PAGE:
Post Production in the Cloud

Post Production in the Cloud

By Adrian Pennington, Post Perspective

 

Talked about for years, the capacity to use the cloud for the full arsenal of post workflows is possible today with huge ramifications for the facilities business.

 

Rendering frames for visual effects requires an extraordinary amount of compute power for which VFX studios have historically assigned whole rooms full of servers to act as their renderfarm. As visual quality has escalated, most vendors have either had to limit the scope of their projects or buy or rent new machines on premises to cope with the extra rendering needed. In recent times this has been upended as cloud networking has enabled VFX shops to relieve internal bottlenecks to scale, and then contract, at will.

 

The cloud rendering process has become so established that even this once groundbreaking capability has evolved to encompass a whole host of post production workflows from previz to transcoding. In doing so, the conventional business model for post is being uprooted and reimagined.

 

Chuck Parker Chief Executive Officer“Early on, global facility powerhouses first recognized how access to unlimited compute and remote storage could empower the creative process to reach new heights,” explains Chuck Parker, CEO of Sohonet. “Despite spending millions of dollars on hardware, the demands of working on multiple, increasingly complex projects, simultaneously, combined with decreasing timeframes stretched on-premise facilities to their limits.”

 

Public cloud providers (Amazon Web Services, Google Cloud Platform, Microsoft Azure) changed the game by solving space, time and capacity problems for resource-intensive tasks. “Sohonet Fastlane and Google Compute Engine, for example, enabled MPC to complete The Jungle Bookon time and to Oscar-winning standards, thanks to being able to run millions of Core hours in the cloud,” notes Parker.

 

Small to mid-sized companies followed suit. “They lacked the financial resource and the physical space of larger competitors, and initially found themselves priced out of major studio projects,” says Parker. “But by accessing renderfarms in the cloud they can eliminate the cost and logistics of installing and configuring physical machines. Flexible pricing and the option of preemptible instances mean only paying for the compute power used, further minimizing costs and expanding the scope of possible projects.”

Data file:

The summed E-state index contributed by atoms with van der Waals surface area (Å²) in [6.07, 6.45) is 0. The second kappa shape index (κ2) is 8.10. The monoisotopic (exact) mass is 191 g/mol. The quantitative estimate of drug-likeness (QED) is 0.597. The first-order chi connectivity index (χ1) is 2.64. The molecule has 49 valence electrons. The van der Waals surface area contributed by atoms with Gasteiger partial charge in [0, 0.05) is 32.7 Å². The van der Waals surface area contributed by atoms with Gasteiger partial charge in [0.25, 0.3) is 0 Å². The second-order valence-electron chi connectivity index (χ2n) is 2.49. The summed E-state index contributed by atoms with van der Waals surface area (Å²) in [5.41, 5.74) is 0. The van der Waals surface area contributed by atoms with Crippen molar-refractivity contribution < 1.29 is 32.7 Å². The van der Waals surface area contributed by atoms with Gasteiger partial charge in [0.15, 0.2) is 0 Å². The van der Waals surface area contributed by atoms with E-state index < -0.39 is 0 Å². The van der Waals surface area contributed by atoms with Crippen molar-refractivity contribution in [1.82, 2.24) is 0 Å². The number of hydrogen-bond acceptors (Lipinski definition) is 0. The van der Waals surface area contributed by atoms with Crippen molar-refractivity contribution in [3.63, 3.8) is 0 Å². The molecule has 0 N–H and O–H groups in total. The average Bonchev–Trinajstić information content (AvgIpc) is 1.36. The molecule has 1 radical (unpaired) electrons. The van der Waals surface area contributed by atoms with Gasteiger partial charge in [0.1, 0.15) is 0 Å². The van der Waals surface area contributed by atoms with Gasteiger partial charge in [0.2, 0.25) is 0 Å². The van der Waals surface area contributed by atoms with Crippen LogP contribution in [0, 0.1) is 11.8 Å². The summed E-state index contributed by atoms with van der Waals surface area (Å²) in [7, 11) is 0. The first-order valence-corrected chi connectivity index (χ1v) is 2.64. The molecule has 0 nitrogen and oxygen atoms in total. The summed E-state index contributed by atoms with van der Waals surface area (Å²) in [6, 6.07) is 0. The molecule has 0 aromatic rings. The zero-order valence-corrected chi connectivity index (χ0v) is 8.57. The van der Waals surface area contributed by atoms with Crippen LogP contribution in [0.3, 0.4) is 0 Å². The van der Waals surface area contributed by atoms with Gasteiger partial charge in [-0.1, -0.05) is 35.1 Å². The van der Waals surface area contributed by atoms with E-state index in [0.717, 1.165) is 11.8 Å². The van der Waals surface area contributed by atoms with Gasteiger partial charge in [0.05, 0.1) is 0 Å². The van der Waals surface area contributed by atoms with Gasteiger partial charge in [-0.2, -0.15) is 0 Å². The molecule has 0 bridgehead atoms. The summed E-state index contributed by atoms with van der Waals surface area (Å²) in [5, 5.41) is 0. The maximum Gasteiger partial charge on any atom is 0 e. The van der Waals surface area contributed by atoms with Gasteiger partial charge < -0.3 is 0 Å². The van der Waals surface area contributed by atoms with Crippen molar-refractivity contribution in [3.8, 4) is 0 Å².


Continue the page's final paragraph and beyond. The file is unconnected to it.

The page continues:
Milk VFX did just this for rendering its Oscar-winning sequences on Adrift. Without the extra horsepower, the London-based house could not have bid on the project in the first place.

“The technology has now evolved to a point where any filmmaker with any VFX project or theatrical, TV or spot editorial can call on the cloud to operate at scale when needed — and still stay affordable,” says Parker. “Long anticipated and theorized, the ability to collaborate in realtime with teams in multiple geographic locations is a reality that is altering the post production landscape for enterprises of all sizes.”

 

Parker says the new post model might look like this. He uses the example of a company headquartered in Berlin — “an innovative company might employ only a dozen managers and project supervisors on its books. They can bid with confidence on jobs of any scale and any timeframe knowing that they can readily rent physical space in any location, anywhere in the world, to flexibly take advantage of tax breaks and populate it with freelance artists: 100 one week, say, 200 in week three, 300 in week five. The only hardware (rental) costs would be thin-client workstations and Wacom tablets, plus software licences for 3D, roto, compositing and other key tools. With the job complete, the whole infrastructure can be smoothly scaled back.”

 

The compute costs of spinning up cloud processing and storage can be modelled into client pitches. “But building out and managing such connectivity independently may still require considerable CAPEX — one that might be cost-prohibitive if you only need the infrastructure for short periods,” notes Parker. “Cloud compute resources are perfect for spikes in workload but, in between those spikes, paying for bandwidth you don’t need will hurt the bottom line.

 

Dedicated, “burstable” connectivity speeds of 100Mbit/s up to 50Gbit/s with flexibility, security and reliability are highly desirable attributes for the creative workflow. Price points, as ever, are a motivating concern. Parker’s offerings “move your data away from Internet bandwidth, removing network congestion and decreasing the time it takes to transfer your data. With a direct link to the major cloud provider of your choice, customers can be in control of how their data is routed, leading to a more consistent network experience.

 

“Direct links into major studios like Pinewood UK open up realtime on-set CGI rendering with live-action photography for virtual production scenarios,” adds Parker. “It is vital that your data transits straight to the cloud and never touches the Internet.”

 

With file sizes set to continue to increase exponentially over the next few years as 4K and HDR become standard and new immersive media like VR emerges to the mainstream, leveraging the cloud will not only be routine for the highest budget projects and largest vendors, it will become the new post production paradigm. In the cloud creative workflows are demystified and democratized.